Demand Response. A 28 Year History of Demand Response Programs for the Electric Cooperatives of Arkansas by Forest Kessinger Manager, Rates and Forecasting. Why do Utilities / Consumers Engage in Demand Response?. To gain an economic advantage in their bill.
A 28 Year History of Demand Response Programs for the Electric Cooperatives of Arkansas
Manager, Rates and Forecasting
Thought - In the long-run, if your pricing signal (rate) encourages demand response, objective number 3 is met through a reaction to that pricing signal.
2. Voluntary control by a retail consumer using cooperative supplied instantaneous and hourly load data.
Controlled by Member Cooperatives 107 MW
Voluntary Retail Peak Avoidance 80 MW
Controlled by AECC 550 MW
Total Demand Response ≈ 737 MW
C&I VoluntaryControl 3%
Load Controlled by AECC 20%
Firm Load 73%
Note: AECC’s 2006 firm load = 1,971 MW
“It is all economics…”
In 1978, Arkansas Electric Cooperative Corporation (“AECC”) installed wholesale metering which recorded hourly kW demand by wholesale point of delivery. This hourly data could be processed into simultaneous hourly coincident totals for wholesale points of delivery for each member cooperative.
Further, AECC’s Board of Directors approved a wholesale rate design which included billing demands based on the member cooperative’s contribution to AECC’s simultaneous summer peak(s). Billing demands established during the peak(s) were charged until the new peak(s) was set the following summer.
At the same time, AECC’s Board of Directors adopted a cost of service approach which placed its fixed costs in the demand charge while variable costs flowed through the energy charge and fuel adder.
Demand Charge $ 12.14 / kW / month
Energy Charge $ 0.0199 per kWh
Needless to say, the reward for controlling peak was great. If there was potential for a member cooperative to control its annual peak, a load control system might economically be justified. The reward to the member cooperative was a reduced demand billing for the following year.
The long-term reward for controlling peaks is also great. All (even those who do not have demand response capabilities) benefit through AECC’s ability to avoid building future peaking plants.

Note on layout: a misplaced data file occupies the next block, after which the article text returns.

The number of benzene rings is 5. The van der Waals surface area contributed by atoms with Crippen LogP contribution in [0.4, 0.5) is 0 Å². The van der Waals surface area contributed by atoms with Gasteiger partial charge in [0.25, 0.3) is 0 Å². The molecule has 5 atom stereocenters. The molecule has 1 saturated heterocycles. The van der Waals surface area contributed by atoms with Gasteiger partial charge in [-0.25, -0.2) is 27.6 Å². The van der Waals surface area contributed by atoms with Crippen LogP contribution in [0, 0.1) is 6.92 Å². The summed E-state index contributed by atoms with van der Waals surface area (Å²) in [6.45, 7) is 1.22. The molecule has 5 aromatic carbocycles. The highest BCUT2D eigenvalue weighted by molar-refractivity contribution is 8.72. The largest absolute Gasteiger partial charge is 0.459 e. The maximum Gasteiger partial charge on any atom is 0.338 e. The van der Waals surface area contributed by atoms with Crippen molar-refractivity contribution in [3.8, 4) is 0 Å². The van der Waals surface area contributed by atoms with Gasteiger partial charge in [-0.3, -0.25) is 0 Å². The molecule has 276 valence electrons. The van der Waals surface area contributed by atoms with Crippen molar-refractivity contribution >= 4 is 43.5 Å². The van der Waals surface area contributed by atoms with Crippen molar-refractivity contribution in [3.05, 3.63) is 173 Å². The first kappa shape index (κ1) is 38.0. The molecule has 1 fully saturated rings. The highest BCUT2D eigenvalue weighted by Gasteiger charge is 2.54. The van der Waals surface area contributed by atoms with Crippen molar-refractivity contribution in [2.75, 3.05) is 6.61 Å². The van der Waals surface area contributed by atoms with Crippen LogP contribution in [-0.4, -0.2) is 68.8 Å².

(a) row crop,
(b) field flooding (rice), and
(c) catfish farming
(a) air-conditioning, and
(b) water heating
The member cooperatives control ≈ 107 MW of peak demand using approximately 40,000 radio control switches.
Twelve of Arkansas’ seventeen member cooperatives currently engage in direct load control.
In the 1990’s, member cooperatives began offering C&I retail members rate designs that mirrored AECC’s wholesale firm rate.
If the retail member avoided AECC’s peak, then the member cooperative passed along its wholesale savings to the retail consumer.
A communications system that allows the retail consumer instantaneous load data so that the consumer might evaluate potential peak periods.
Time based retail hourly metering so that the distribution cooperative can confirm that the retail consumer actually avoided AECC’s billing peaks.
Currently, at least ten member cooperatives offer some type of voluntary peak avoidance rate to their retail C&I consumers.
There are probably in excess of 29 C&I consumers taking advantage of voluntary peak avoidance rates.
AECC believes that voluntary control provides at least 80 MW of peak avoidance.
The retail member must be 5 MW or larger.
AECC places the load within an assigned block.
The retail load has three hour’s notice of interruption.
½ of the hours may be interrupted for any reason. *
½ of the hours may be interrupted only to avoid the interruption of firm load (for capacity shortage). *
The member cooperative implements AECC’s IC Rider with a retail tariff or special rate contract.
* Note: Interruptions for any reason will not begin until 1 Jan 2008.
While AECC may interrupt a load served under the IC Rider, AECC and the member cooperative will, if available, offer supplemental service to prevent the interruptible load from physically being interrupted.
When available from the market, AECC will offer interruptible supplemental service * to member cooperative for their interruptible retail members.
Supplemental service is offered at an incremental market price plus a small adder. The retail member may accept or decline the supplemental offer.
Interruptions for fuel economics, when combined with supplemental service, also introduces an element of “critical time pricing”.
Note: Interruptible supplemental service has a five minutes interruption notice.
Currently, Southwest Arkansas Electric Cooperative Corporation is using a voltage reduction measure to reduce their peak(s) by approximately one MW.
When Southwest’s voltage reduction measures are fully implemented, Southwest estimates that they will reduce their peak(s) by as much as 5 MW.
2. It is best to interrupt your interruptible loads.
One of the goals of the EERs is “Permanent Peak Demand Reduction”.